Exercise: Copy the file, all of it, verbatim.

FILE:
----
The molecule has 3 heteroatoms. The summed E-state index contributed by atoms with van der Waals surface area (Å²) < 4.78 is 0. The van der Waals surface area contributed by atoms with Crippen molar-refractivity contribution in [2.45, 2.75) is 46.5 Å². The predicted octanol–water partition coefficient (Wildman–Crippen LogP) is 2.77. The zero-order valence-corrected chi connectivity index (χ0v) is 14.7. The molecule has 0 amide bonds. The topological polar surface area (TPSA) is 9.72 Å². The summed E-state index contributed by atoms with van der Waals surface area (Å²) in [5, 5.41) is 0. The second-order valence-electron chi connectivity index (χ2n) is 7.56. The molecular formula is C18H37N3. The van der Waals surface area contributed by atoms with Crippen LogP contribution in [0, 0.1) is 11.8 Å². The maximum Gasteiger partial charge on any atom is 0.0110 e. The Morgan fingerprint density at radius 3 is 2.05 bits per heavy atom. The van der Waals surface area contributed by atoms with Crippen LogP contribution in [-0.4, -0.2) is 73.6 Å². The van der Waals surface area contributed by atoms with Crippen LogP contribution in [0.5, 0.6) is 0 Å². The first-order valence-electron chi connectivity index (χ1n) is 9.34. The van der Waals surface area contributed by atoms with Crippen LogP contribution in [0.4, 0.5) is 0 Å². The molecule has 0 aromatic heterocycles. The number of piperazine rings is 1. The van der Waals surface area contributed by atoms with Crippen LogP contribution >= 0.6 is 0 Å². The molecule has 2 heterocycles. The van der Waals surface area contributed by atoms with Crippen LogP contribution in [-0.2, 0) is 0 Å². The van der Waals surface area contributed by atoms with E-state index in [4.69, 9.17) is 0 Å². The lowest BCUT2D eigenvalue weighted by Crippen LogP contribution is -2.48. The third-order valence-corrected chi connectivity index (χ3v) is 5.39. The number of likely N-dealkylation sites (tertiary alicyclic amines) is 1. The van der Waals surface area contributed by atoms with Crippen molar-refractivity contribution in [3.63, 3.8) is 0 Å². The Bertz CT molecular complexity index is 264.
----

The molecule has 3 heteroatoms. The summed E-state index contributed by atoms with van der Waals surface area (Å²) < 4.78 is 0. The van der Waals surface area contributed by atoms with Crippen molar-refractivity contribution in [2.45, 2.75) is 46.5 Å². The predicted octanol–water partition coefficient (Wildman–Crippen LogP) is 2.77. The zero-order valence-corrected chi connectivity index (χ0v) is 14.7. The molecule has 0 amide bonds. The topological polar surface area (TPSA) is 9.72 Å². The summed E-state index contributed by atoms with van der Waals surface area (Å²) in [5, 5.41) is 0. The second-order valence-electron chi connectivity index (χ2n) is 7.56. The molecular formula is C18H37N3. The van der Waals surface area contributed by atoms with Crippen LogP contribution in [0, 0.1) is 11.8 Å². The maximum Gasteiger partial charge on any atom is 0.0110 e. The Morgan fingerprint density at radius 3 is 2.05 bits per heavy atom. The van der Waals surface area contributed by atoms with Crippen LogP contribution in [-0.4, -0.2) is 73.6 Å². The van der Waals surface area contributed by atoms with Crippen LogP contribution in [0.5, 0.6) is 0 Å². The first-order valence-electron chi connectivity index (χ1n) is 9.34. The van der Waals surface area contributed by atoms with Crippen LogP contribution in [0.4, 0.5) is 0 Å². The molecule has 0 aromatic heterocycles. The number of piperazine rings is 1. The van der Waals surface area contributed by atoms with Crippen LogP contribution >= 0.6 is 0 Å². The molecule has 2 heterocycles. The van der Waals surface area contributed by atoms with Crippen LogP contribution in [-0.2, 0) is 0 Å². The van der Waals surface area contributed by atoms with E-state index in [4.69, 9.17) is 0 Å². The lowest BCUT2D eigenvalue weighted by Crippen LogP contribution is -2.48. The third-order valence-corrected chi connectivity index (χ3v) is 5.39. The number of likely N-dealkylation sites (tertiary alicyclic amines) is 1. The van der Waals surface area contributed by atoms with Crippen molar-refractivity contribution in [3.63, 3.8) is 0 Å². The Bertz CT molecular complexity index is 264.